37. Depending on how much you trust average joe posters on a website I personally frequent often. You get Ryan Braun, Johnny Damon with Beltran upside offensively, and JD Drew. Personally I like the Drew comparison. Natural athlete, forever a letdown if he doesn’t put up huge numbers.

    Comment by Antonio Bananas — May 17, 2012 @ 3:33 am

  38. here’s the link I meant to post in the last one. 2

    Comment by Antonio Bananas — May 17, 2012 @ 3:34 am

  39. Ellis burks here. Just google search “Domonic Brown scouting report 2010″

    Comment by Antonio Bananas — May 17, 2012 @ 3:38 am

  40. As a RS fan, I wouldn’t hang up. The first concern was whether or not Brown was a legit RF. We have CC in LF for the next 15 years, so Brown plays RF or not at all.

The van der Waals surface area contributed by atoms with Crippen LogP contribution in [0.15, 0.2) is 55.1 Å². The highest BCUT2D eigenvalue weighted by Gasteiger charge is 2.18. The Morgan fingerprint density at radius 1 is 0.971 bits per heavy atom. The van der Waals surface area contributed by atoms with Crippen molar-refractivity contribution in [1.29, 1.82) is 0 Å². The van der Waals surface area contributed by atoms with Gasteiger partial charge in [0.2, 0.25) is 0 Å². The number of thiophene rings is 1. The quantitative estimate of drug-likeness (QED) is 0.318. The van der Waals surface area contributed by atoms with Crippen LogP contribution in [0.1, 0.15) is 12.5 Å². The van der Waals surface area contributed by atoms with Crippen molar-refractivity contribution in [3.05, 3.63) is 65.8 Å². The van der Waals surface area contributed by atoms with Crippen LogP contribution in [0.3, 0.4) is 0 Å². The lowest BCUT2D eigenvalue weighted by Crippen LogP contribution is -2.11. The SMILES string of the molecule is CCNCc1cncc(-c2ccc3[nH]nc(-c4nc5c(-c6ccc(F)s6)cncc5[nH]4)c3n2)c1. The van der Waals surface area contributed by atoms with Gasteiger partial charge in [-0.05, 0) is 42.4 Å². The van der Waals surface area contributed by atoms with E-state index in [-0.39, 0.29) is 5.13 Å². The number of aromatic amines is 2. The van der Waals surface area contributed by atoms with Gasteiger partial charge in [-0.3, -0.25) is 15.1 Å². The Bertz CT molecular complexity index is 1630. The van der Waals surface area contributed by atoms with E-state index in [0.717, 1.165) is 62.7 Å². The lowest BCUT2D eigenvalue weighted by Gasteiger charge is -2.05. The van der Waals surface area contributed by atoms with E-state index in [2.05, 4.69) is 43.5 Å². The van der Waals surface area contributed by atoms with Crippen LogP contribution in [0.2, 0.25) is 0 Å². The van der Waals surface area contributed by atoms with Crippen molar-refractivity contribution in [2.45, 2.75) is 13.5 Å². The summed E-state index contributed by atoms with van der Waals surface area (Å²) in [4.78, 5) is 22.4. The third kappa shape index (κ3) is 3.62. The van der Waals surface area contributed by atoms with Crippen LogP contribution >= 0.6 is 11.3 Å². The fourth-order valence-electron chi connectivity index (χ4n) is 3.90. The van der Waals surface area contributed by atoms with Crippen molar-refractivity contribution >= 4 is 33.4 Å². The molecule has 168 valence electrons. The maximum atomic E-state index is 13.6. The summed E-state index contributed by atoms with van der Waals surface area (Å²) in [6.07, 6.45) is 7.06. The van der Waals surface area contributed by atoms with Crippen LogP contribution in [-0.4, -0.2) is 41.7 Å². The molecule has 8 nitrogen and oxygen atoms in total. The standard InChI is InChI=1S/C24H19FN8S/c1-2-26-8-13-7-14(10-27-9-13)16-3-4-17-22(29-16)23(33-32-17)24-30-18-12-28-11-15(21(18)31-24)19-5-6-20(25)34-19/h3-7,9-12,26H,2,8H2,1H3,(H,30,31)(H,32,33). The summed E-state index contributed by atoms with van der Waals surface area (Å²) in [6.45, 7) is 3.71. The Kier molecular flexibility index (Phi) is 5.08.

I know that Brooksie is the newest flavor of the month, but I can’t bring myself to believe that he can be successful with his K/W ratios. Add to that the fact that we have two other 3B prospects, and I’d have to listen.

    I’d also listen if you asked for Youk and we picked up half his salary in exchange for Brown. Dont’ knw what we’ll do with another lefty OF, but why worry about that now.

    Comment by Joebrady — May 17, 2012 @ 8:25 am

  41. I think that’s right that it’s terribly difficult to project athletes. Another example: Xavier Avery. Saw a few ABs of him last night and thought he was very, very advanced at the plate. He was tagged even more with the “athlete” tag than Anthony Gose, but I would bet that Avery will stick. So either his baseball skills were overlooked at the time, or he just has incredible aptitude. I think this is a really fascinating question, do some guys have their skills overlooked because they are such athletic, multi-sport guys like Avery? Or do some raw, athletic guys just have the “it” to translate their athleticism to any sport?